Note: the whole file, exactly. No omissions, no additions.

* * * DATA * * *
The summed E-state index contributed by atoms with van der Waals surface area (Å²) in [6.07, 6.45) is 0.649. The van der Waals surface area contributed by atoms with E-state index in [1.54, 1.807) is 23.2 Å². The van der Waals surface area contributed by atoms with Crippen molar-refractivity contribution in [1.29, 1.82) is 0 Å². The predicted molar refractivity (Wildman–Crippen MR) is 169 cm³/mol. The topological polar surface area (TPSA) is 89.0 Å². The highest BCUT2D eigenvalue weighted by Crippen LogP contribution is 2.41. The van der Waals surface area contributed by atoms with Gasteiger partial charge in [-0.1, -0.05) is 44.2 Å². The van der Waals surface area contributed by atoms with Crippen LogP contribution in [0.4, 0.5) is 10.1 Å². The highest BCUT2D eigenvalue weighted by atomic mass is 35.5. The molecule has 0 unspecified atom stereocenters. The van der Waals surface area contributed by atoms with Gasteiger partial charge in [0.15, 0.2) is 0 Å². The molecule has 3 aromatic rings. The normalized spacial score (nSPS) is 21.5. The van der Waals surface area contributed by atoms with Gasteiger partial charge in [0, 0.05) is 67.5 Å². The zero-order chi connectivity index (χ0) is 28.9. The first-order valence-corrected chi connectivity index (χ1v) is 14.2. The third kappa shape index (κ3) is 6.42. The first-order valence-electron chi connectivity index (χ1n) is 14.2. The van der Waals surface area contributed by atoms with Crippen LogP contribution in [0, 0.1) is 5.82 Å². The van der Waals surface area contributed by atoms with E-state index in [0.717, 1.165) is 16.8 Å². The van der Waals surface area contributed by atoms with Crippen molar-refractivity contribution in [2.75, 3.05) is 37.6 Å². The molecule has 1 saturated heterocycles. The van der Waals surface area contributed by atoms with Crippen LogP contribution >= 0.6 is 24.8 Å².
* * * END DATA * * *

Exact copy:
The summed E-state index contributed by atoms with van der Waals surface area (Å²) in [6.07, 6.45) is 0.649. The van der Waals surface area contributed by atoms with E-state index in [1.54, 1.807) is 23.2 Å². The van der Waals surface area contributed by atoms with Crippen molar-refractivity contribution in [1.29, 1.82) is 0 Å². The predicted molar refractivity (Wildman–Crippen MR) is 169 cm³/mol. The topological polar surface area (TPSA) is 89.0 Å². The highest BCUT2D eigenvalue weighted by Crippen LogP contribution is 2.41. The van der Waals surface area contributed by atoms with Gasteiger partial charge in [-0.1, -0.05) is 44.2 Å². The van der Waals surface area contributed by atoms with Crippen LogP contribution in [0.4, 0.5) is 10.1 Å². The highest BCUT2D eigenvalue weighted by atomic mass is 35.5. The molecule has 0 unspecified atom stereocenters. The van der Waals surface area contributed by atoms with Gasteiger partial charge in [0.15, 0.2) is 0 Å². The molecule has 3 aromatic rings. The normalized spacial score (nSPS) is 21.5. The van der Waals surface area contributed by atoms with Gasteiger partial charge in [0, 0.05) is 67.5 Å². The zero-order chi connectivity index (χ0) is 28.9. The first-order valence-corrected chi connectivity index (χ1v) is 14.2. The third kappa shape index (κ3) is 6.42. The first-order valence-electron chi connectivity index (χ1n) is 14.2. The van der Waals surface area contributed by atoms with Crippen LogP contribution in [0, 0.1) is 5.82 Å². The van der Waals surface area contributed by atoms with E-state index in [0.717, 1.165) is 16.8 Å². The van der Waals surface area contributed by atoms with Crippen molar-refractivity contribution in [2.75, 3.05) is 37.6 Å². The molecule has 1 saturated heterocycles. The van der Waals surface area contributed by atoms with Crippen LogP contribution >= 0.6 is 24.8 Å².